Easing the path toward wildfire recovery
by Jacqueline Koch
Twisp is a small town in Okanogan County, surrounded by beautiful rolling hills and steeped in back country charm. But sadly, it is no stranger to disaster. Last summer, wildfires struck for the second season in a row, claiming the lives of three firefighters, and delivering a devastating blow to a community still struggling to get back on its feet from the fires of the previous year. One of the many blazes, the Okanogan Complex fire, eventually grew to become the largest wildfire in Washington state history prompting Washington’s Governor Jay Inslee to describe the event as “an unprecedented cataclysm.” Hundreds of Red Cross volunteers arrived in Washington to mount one of the largest disaster responses in state history.
Red Cross volunteer Kay MacCready. A retired mental health counselor, MacCready lives in the town neighboring Twisp, in Wenatchee. She provided assistance in evacuation shelters two summers in a row, even as wildfires veered wildly near her own home.
Last summer, at the Chelan evacuation shelter, Kay recounted helping a man, still in singed clothing, who wept in the shelter after having to put his horses down. “The fire moved so quickly, he was going to have a hard time recovering,” she explained.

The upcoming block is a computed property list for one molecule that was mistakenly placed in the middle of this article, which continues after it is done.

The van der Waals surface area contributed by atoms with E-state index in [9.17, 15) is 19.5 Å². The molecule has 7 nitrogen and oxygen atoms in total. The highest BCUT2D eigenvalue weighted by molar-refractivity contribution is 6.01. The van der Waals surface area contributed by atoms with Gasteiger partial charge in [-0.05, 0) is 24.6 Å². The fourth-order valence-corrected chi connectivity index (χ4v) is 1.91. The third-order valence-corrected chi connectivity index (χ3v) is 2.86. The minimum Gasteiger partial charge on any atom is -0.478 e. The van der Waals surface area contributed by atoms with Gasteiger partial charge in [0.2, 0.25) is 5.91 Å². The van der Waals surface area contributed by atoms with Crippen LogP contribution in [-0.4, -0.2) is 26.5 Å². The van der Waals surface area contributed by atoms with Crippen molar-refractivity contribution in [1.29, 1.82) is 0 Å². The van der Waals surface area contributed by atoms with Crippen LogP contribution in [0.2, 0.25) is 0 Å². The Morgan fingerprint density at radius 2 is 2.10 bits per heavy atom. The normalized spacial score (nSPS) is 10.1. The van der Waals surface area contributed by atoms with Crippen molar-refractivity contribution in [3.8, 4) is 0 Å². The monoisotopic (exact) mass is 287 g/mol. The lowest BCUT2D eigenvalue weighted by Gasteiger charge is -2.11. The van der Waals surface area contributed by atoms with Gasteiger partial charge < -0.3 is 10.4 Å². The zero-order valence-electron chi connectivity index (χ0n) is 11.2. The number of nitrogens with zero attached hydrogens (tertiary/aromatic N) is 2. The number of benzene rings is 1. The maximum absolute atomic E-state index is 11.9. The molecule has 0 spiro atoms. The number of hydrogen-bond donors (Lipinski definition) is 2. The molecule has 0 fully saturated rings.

Easing the path toward recovery is another way Red Cross provides support after a large disaster, providing extensive experience and drawing from established community partnerships well after the crisis has passed.
“Red Cross provided long-term assistance after the fires of 2014 and we are still there, with our partners, to continue the work that remains to be done following the 2015 wildfire disaster,” said Kriss Salgado, long-term recovery manager for the Red Cross.
Alongside the Long-Term Recovery Group, Salgado assists local residents to chart their individual recovery and to ensure housing and basic needs are met as they get back on their feet. “Red Cross recognizes that each household faces unique challenges when recovering from the impact of a wildfire. For this reason we collaborate with local partners to ensure success.”